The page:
Scientists do not have a window into your thoughts yet, but they can now shine beams of light into your head and watch information flow around your brain. Gabriele Gratton and Monica Fabiani, neuroscientists at the University of Illinois, are pioneering the new technique based on the way brain tissue transmits light.

A test subject wears a helmet that allows Gratton and Fabiani to apply intense near-infrared illumination to the skull using fiber-optic cables. Sensitive detectors pick up faint reflections as the light bounces off countless microscopic surfaces on the brain’s outer layer, the cortex. (This “scattering” is the reason a laser pointer, pressed into a fingertip, makes the finger glow red.) Heightened activity among neurons increases the scattering, producing a so-called event-related optical signal. One explanation is that when neurons fire they absorb water, which deforms cell membranes, forcing the light rays to travel along longer paths with measurable delay.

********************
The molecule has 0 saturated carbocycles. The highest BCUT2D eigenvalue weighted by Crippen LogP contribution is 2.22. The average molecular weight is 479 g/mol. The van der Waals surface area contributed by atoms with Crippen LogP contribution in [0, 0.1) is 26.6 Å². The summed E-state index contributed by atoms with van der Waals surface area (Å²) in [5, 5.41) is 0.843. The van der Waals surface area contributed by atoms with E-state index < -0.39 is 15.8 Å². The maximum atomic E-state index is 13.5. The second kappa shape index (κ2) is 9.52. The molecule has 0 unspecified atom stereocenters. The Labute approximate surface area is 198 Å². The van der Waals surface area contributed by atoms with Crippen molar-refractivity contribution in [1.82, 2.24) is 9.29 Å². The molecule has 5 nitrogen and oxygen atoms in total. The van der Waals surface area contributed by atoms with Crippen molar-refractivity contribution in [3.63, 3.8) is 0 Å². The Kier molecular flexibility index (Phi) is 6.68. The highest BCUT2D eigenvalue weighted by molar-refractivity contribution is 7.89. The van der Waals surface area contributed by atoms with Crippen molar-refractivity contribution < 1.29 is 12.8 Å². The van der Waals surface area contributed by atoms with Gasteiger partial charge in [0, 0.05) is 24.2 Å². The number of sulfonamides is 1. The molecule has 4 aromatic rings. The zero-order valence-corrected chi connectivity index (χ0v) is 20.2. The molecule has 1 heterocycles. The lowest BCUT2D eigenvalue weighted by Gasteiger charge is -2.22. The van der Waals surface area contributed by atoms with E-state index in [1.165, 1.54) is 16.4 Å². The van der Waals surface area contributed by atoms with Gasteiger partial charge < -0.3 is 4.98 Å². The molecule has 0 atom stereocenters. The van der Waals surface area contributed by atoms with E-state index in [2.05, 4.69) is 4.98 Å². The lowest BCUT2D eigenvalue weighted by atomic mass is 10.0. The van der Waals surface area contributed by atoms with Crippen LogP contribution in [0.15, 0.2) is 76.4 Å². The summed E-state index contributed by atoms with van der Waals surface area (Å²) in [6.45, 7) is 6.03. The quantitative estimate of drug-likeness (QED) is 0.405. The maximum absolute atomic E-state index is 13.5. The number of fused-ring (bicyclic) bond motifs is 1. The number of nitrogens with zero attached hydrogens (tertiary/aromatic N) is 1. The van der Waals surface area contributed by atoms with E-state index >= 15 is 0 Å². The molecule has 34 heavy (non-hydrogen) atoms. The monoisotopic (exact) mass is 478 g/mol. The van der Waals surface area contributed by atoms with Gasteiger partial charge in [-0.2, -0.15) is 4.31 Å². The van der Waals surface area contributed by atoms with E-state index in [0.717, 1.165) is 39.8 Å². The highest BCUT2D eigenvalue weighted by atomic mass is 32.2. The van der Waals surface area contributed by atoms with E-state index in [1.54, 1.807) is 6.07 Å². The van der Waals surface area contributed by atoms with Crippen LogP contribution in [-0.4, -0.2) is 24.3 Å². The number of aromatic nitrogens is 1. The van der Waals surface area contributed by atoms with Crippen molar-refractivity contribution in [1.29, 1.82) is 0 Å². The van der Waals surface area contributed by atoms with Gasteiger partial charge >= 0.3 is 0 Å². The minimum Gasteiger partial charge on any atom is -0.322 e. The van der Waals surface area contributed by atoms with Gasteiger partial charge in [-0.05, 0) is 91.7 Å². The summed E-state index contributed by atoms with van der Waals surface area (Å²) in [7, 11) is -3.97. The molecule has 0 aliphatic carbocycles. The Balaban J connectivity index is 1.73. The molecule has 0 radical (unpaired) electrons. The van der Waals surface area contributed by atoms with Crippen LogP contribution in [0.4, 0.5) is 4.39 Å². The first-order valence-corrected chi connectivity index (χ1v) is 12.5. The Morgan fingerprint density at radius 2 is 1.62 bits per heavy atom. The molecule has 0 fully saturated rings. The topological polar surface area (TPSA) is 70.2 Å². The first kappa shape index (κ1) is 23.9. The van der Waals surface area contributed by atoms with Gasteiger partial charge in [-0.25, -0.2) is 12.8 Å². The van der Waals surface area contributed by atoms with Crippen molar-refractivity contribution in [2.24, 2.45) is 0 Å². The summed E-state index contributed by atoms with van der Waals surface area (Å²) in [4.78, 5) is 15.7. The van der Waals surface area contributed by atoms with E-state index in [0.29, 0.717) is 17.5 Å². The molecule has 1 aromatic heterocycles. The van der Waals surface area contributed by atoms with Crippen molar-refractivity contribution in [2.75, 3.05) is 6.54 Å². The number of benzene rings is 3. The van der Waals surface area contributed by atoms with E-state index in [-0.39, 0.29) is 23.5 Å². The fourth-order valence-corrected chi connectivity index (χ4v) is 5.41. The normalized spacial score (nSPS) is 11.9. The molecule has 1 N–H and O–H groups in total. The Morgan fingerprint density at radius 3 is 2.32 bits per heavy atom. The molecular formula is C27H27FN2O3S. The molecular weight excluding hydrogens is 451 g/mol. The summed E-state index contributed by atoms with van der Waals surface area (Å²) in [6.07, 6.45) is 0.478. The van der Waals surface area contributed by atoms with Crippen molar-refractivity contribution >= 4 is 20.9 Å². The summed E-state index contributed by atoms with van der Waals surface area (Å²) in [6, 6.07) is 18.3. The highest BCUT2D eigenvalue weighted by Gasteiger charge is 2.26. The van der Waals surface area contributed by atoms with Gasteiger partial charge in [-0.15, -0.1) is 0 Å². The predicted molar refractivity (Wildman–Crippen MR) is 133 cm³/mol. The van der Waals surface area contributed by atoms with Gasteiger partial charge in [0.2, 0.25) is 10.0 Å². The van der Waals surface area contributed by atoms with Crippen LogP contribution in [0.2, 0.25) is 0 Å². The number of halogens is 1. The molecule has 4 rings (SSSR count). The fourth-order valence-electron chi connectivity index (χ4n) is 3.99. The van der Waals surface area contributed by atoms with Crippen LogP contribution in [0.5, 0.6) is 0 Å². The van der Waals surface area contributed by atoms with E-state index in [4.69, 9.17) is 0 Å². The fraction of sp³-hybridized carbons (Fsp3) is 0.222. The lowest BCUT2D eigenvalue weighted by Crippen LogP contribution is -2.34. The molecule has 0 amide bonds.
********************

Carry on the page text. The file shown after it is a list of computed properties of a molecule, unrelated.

Gratton and Fabiani can produce a three-dimensional map of neuronal events in the cortex, including the regions that process input from the eyes, ears and other sensory organs. Light penetrates the cortex to a depth of three centimeters, and activity can be pinpointed to regions 0.5 centimeter across. “There may be areas we can’t observe,” Gratton says. “Nevertheless, we see most.” The technique is blazingly fast —it can resolve events separated by milliseconds, whereas each slice of a functional MRI scan spans about one second and PET scans average data over 40-second intervals or longer. This fine temporal resolution means that Gratton and Fabiani can watch the order in which rapid neural events originate and then migrate to other regions of the cortex. For instance, they hope to understand how skilled operators such as air traffic controllers and military commanders interpret complex visual displays and prepare to take action. With their novel technique, thought processes may one day be made truly transparent.